Four Men Shaking

Searching for Sanity with Samuel Beckett, Norman Mailer, and My Perfect Zen Teacher
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Author(s): Lawrence Shainberg
Original Publish Date: Jul 16, 2019
Product Number: EB00753273
Released: Jul 16, 2019
Business Term: Purchase
ISBN: #9780834842250
Publisher: Shambhala
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Description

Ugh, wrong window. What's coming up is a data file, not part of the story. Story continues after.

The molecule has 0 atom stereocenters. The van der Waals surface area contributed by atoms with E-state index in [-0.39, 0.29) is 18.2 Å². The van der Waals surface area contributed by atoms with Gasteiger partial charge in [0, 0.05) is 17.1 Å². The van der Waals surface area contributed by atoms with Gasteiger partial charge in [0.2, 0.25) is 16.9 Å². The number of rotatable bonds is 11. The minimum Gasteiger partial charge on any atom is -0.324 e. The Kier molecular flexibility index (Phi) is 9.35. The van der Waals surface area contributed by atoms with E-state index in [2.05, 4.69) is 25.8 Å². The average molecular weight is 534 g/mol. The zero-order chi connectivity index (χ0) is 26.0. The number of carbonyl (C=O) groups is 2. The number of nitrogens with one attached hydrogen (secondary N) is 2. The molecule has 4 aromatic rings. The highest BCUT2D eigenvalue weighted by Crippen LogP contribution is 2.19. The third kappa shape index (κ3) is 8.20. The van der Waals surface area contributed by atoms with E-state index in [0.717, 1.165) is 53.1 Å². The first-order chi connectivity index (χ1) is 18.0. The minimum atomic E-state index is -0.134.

From Pushcart Prize-winning author Lawrence Shainberg, a funny and powerful memoir about literary friendships, writing, and Zen practice. "Inexplicably good karma"—to this, author Lawrence Shainberg attributes a life filled with relationships with legendary writers and renowned Buddhist teachers. In Four Men Shaking he weaves together the narratives of three of those relationships: his literary friendships with Samuel Beckett and Norman Mailer, and his teacher-student relationship with the Japanese Zen master Kyudo Nakagawa Roshi. In Shainberg's lifelong pursuit of both writing and Zen practice, each of these men represents an important aspect of his experience. The audacious, combative Mailer becomes a symbol in Shainberg's mind for the Buddhist concept of "form," while the elusive and self-deprecating Beckett seems to embody an awareness of "emptiness." Through it all is Nakagawa, the earthy, direct Zen master challenging Shainberg to let go of his endless rumination and accept reality as it is. Browse Inside Four Men Shaking Searching for Sanity with Samuel Beckett, Norman Mailer, and My Perfect Zen Teacher By Lawrence Shainberg $16.95 - Paperback OUT OF STOCK: Available for back-order. Qty: Shambhala Publications 07/16/2019 Pages: 144 Size: 5 x 7 ISBN: 9781611807295 0 Related Zen Confidential By Shozan Jack Haubner $14.95 Paperback Nothing Holy about It By Tim Burkett $17.95 Paperback Let the Whole Thundering World Come Home By Natalie Goldberg $16.95 Paperback Single White Monk By Shozan Jack Haubner $14.95 Paperback Related Topics Buddhist Biography/Memoir Writing Details "Inexplicably good karma"—to this, author Lawrence Shainberg attributes a life filled with relationships with legendary writers and renowned Buddhist teachers. In Four Men Shaking he weaves together the narratives of three of those relationships: his literary friendships with Samuel Beckett and Norman Mailer, and his teacher-student relationship with the Japanese Zen master Kyudo Nakagawa Roshi. In Shainberg's lifelong pursuit of both writing and Zen practice, each of these men represents an important aspect of his experience. The audacious, combative Mailer becomes a symbol in Shainberg's mind for the Buddhist concept of "form," while the elusive and self-deprecating Beckett seems to embody an awareness of "emptiness." Through it all is Nakagawa, the earthy, direct Zen master challenging Shainberg to let go of his endless rumination and accept reality as it is.

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